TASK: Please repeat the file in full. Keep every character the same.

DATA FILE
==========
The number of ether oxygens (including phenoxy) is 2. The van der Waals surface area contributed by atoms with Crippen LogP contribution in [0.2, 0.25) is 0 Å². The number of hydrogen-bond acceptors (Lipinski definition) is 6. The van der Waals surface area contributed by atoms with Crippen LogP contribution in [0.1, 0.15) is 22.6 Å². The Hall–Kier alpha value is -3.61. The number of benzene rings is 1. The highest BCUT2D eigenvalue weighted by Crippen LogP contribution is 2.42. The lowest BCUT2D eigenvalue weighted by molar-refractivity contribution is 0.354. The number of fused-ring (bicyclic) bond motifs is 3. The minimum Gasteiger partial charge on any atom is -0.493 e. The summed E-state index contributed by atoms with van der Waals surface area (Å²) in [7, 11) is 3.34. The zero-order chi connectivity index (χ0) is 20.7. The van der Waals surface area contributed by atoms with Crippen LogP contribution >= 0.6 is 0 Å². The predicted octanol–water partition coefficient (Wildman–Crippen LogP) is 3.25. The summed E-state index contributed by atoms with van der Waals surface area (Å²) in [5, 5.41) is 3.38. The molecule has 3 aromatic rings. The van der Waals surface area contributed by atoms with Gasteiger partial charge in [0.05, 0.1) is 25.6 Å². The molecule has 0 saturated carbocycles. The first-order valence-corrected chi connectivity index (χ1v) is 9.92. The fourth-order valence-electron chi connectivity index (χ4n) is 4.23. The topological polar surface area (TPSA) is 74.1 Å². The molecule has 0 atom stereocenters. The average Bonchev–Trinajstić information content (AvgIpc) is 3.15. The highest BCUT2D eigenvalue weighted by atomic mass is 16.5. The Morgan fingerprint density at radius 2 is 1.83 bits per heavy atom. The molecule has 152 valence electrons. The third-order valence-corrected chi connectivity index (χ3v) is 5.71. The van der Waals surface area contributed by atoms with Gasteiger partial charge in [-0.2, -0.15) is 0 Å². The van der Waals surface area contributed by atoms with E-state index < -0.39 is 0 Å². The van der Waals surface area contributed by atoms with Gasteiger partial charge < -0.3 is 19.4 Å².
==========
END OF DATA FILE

The number of ether oxygens (including phenoxy) is 2. The van der Waals surface area contributed by atoms with Crippen LogP contribution in [0.2, 0.25) is 0 Å². The number of hydrogen-bond acceptors (Lipinski definition) is 6. The van der Waals surface area contributed by atoms with Crippen LogP contribution in [0.1, 0.15) is 22.6 Å². The Hall–Kier alpha value is -3.61. The number of benzene rings is 1. The highest BCUT2D eigenvalue weighted by Crippen LogP contribution is 2.42. The lowest BCUT2D eigenvalue weighted by molar-refractivity contribution is 0.354. The number of fused-ring (bicyclic) bond motifs is 3. The minimum Gasteiger partial charge on any atom is -0.493 e. The summed E-state index contributed by atoms with van der Waals surface area (Å²) in [7, 11) is 3.34. The zero-order chi connectivity index (χ0) is 20.7. The van der Waals surface area contributed by atoms with Crippen LogP contribution >= 0.6 is 0 Å². The predicted octanol–water partition coefficient (Wildman–Crippen LogP) is 3.25. The summed E-state index contributed by atoms with van der Waals surface area (Å²) in [5, 5.41) is 3.38. The molecule has 3 aromatic rings. The van der Waals surface area contributed by atoms with Gasteiger partial charge in [0.05, 0.1) is 25.6 Å². The molecule has 0 saturated carbocycles. The first-order valence-corrected chi connectivity index (χ1v) is 9.92. The fourth-order valence-electron chi connectivity index (χ4n) is 4.23. The topological polar surface area (TPSA) is 74.1 Å². The molecule has 0 atom stereocenters. The average Bonchev–Trinajstić information content (AvgIpc) is 3.15. The highest BCUT2D eigenvalue weighted by atomic mass is 16.5. The Morgan fingerprint density at radius 2 is 1.83 bits per heavy atom. The molecule has 152 valence electrons. The third-order valence-corrected chi connectivity index (χ3v) is 5.71. The van der Waals surface area contributed by atoms with Gasteiger partial charge in [-0.2, -0.15) is 0 Å². The van der Waals surface area contributed by atoms with E-state index < -0.39 is 0 Å². The van der Waals surface area contributed by atoms with Gasteiger partial charge < -0.3 is 19.4 Å².